- Name: Charles James William GRANT
- D.O.B: 14th Oct, 1861
- D.O.A: 9th Apr, 1891
- D.O.D: 23rd Nov, 1932
- Award: Victoria Cross
- Occupation at time of action: Lieutenant, 2nd Burma Battalion, Madras Infantry, Indian Army
- Book: The Complete History - Volume 1
Thobal, Manipur, India 27 March-9 April 1891
27 March-9 April 1891
INDIA and BURMA 1889-97
The state of Manipur lay between Assam in the west and Burma in the east. Its capital was Imphal, sometimes also known as Manipur. A British Resident had first been appointed in 1835 and the state had long supplied the British with troops. In 1890 its Maharaja, Surchandra Singh, had been overthrown by his brothers in a Palace revolution and had taken refuge in Calcutta, where he petitioned vainly to be restored to his throne. While the British were prepared to recognize his brother Kullachandra as ruler, they believed that another brother, Tikendrajit, who was Senapati (head of the army) and had been a driving force behind the coup, needed to be removed from the state if order were to be restored. James Quinton, the Chief Commissioner of Assam, with an escort of 400 men under Lieutenant Colonel Charles Skene, arrived at Imphal on 22 March 1891 to carry out this policy. Attempts to arrest theSenapati failed. On 24 March his house was surrounded and in the subsequent fighting Lieutenant Brackenbury was killed. When the house was taken, Tikendrajit was not in it. At 8pm Frank Grimwood, the Resident, arranged an armistice. He, Quinton, Skene and two other officers set off for the fort to meet with the Senapati but were never seen again and had in fact been killed. In the middle of the night the Residence came under fire and the British force immediately withdrew from Imphal. On 28 March Lieutenant C J W Grant set off from Tamu in Burma, 40 miles south-east of Imphal, with a force of eighty men to attempt to rescue the missing men. On 30 March at Thobal, fifteen miles short of their destination, they found a large force of Manipuris blocking the river crossing. Grant, though wounded, managed to get his men across and took up a defensive position, which he maintained for the next ten days under determined attack by a force of 2,000 Manipuris. On 9 April Grant received orders to withdraw and returned to Tamu. He was awarded the VC for his gallantry and all of his surviving men received the (Indian) Order of Merit. A Gurkha Officer, Jemadar Birbal Nagarkoti, was awarded the Order of British India. A punitive expedition was immediately organized. Only the column coming from Tamu met significant resistance, defeating a Manipuri force at Khongjom on 25 April 1891. Imphal itself was occupied on the 27th. The British placed Churachandra Singh, a five-year-old member of a junior branch of the ruling family, on the throne. Tikendrajit, who is now regarded as a Manipuri state hero, was captured and hanged on 13 August 1891. It was in this area during the Second World War, at Imphal and Kohima, that the Japanese incursion from Burma into India was defeated.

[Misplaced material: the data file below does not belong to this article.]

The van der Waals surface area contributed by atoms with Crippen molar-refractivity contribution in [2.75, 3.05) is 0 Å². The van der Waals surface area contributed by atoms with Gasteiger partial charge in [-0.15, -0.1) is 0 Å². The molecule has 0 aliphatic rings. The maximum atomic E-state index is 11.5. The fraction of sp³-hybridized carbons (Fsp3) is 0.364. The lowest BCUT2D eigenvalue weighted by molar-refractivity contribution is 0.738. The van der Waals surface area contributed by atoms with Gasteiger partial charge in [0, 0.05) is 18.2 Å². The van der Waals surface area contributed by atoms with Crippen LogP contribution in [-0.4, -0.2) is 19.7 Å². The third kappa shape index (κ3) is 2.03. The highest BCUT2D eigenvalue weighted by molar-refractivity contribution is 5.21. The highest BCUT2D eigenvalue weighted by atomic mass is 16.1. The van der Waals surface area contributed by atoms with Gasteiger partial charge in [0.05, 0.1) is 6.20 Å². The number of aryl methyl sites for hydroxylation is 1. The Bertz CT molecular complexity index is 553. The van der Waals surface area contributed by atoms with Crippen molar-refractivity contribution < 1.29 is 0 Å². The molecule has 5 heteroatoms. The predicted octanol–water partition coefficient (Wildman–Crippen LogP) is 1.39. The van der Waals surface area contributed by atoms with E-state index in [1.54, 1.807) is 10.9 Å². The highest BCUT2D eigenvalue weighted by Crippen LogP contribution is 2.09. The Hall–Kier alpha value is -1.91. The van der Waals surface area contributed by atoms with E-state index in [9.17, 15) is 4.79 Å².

For conspicuous bravery and devotion to his country displayed by him in having, upon hearing on the 27th March, 1891, of the disaster at Manipur, at once volunteered to attempt the relief of the British Captives, with 80 Native Soldiers, and having advanced with the greatest intrepidity, captured Thobal, near Manipur, and held it against a large force of the enemy. Lieutenant Grant inspired his men with equal heroism, by an ever-present example of personal daring and resource.